Kirsten: I work with soil health so what we're doing is we're looking at soil in a holistic way. So typically people were testing soil just for nutrients. We look at physical and the biological properties as well. Many people don't know that soil is alive. You know there's more organisms and a teaspoon of soil than there are people on the planet. It's kind of one of those cliche things that our soil scientists say but it's true, right? So I guess point being is that a lot of people don't think about soil as anything besides ground, right? And 'I guess our crops come from there' but really soil is highly varied. It's incredibly important for food security for our future. So I'm just trying to raise the profile of soil. So the way that I do that is I hold soil painting events where typically I will paint a canvas that has a design that I've pre-drawn on to it, alone or with a group of other artists or scientists. And then I have a blank canvas or canvas with a simple design like this canvas behind me. I didn't paint this this design. I set up and this was painted by hundreds of passer-by'ers at one of my events. So it's just a way to get people thinking about soil and not in such a formal way. Se end up having conversations about soil properties, about soil forming factors, all sorts of things, but I'm not trying to teach soil formally. I'm trying to spark the conversation.
Charlie: That's wonderful, and I think I saw that the UN has modeled their soil painting events after something that you put together at Cornell?
Kirsten: Yes we had our first soil painting at Cornell in 2015, and I was asked by a professor-who had seen some of the soil painting work that I was doing for myself-if I would come and organize a large soil painting event at Cornell so I drew a quite complicated canvas. I recruited a handful of other artists / scientists to paint that with me. And then had the blank canvas on the side for anyone to try. S big part of this is that the time-we record time-lapse videos of the events, and then we turn them kind of into a product. And we put that online, and then it can go much farther than of course the people who were passing by in the library of that day. So the Food and Agriculture Organization of the United Nations saw the video that we had made of our event. And they instituted an international soil painting contest directly based off of the work that we did here at Cornell. [They] asked us to enter into it and then luckily we won in the university category because I would have been horrified not to.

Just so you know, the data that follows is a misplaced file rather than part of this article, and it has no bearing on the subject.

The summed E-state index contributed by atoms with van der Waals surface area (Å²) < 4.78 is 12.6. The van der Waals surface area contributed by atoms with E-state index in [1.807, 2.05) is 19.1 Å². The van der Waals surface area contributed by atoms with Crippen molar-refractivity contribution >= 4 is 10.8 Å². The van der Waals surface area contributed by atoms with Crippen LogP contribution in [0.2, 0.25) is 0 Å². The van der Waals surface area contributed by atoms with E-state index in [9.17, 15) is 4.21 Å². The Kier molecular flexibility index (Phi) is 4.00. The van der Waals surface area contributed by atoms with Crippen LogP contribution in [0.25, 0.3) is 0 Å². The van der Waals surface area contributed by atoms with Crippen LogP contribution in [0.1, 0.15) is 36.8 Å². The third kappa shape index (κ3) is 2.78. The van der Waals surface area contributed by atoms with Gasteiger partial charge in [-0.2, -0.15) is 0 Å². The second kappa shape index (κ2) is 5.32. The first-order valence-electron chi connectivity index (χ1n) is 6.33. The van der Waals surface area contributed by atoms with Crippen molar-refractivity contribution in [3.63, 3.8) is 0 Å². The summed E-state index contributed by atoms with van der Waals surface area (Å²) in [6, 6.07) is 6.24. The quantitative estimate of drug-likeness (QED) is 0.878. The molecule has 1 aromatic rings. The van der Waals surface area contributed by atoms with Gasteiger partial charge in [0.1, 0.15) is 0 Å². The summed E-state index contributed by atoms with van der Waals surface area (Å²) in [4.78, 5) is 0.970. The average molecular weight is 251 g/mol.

Charlie: I think I understand. So this was all to bring attention to soil, and there's actually a whole day dedicated to soil around the world that's coming up, right?
Kirsten: Yeah, World Soil Day. So that's December 5th. We're not planning on doing anything large -at least at Cornell this year- but 2020 I am planning on having a large event at Cornell hopefully you can come.
Charlie: I would love it and I am excited to see how big and amazing it's going to be. And I will put a link in our description to the Soil Health Labs webpage and to Kirsten's bio and also to all the different videos that she's created with her art projects. And that's our episode for today. Thank you for watching. It is our last episode for the season, but we will be back next year with more Good Work in New York and that's some Good Work New York. Bye!.
Kirsten: Thank you, Charlie!
Charlie: Thank you, Kirsten!
Last updated December 13, 2019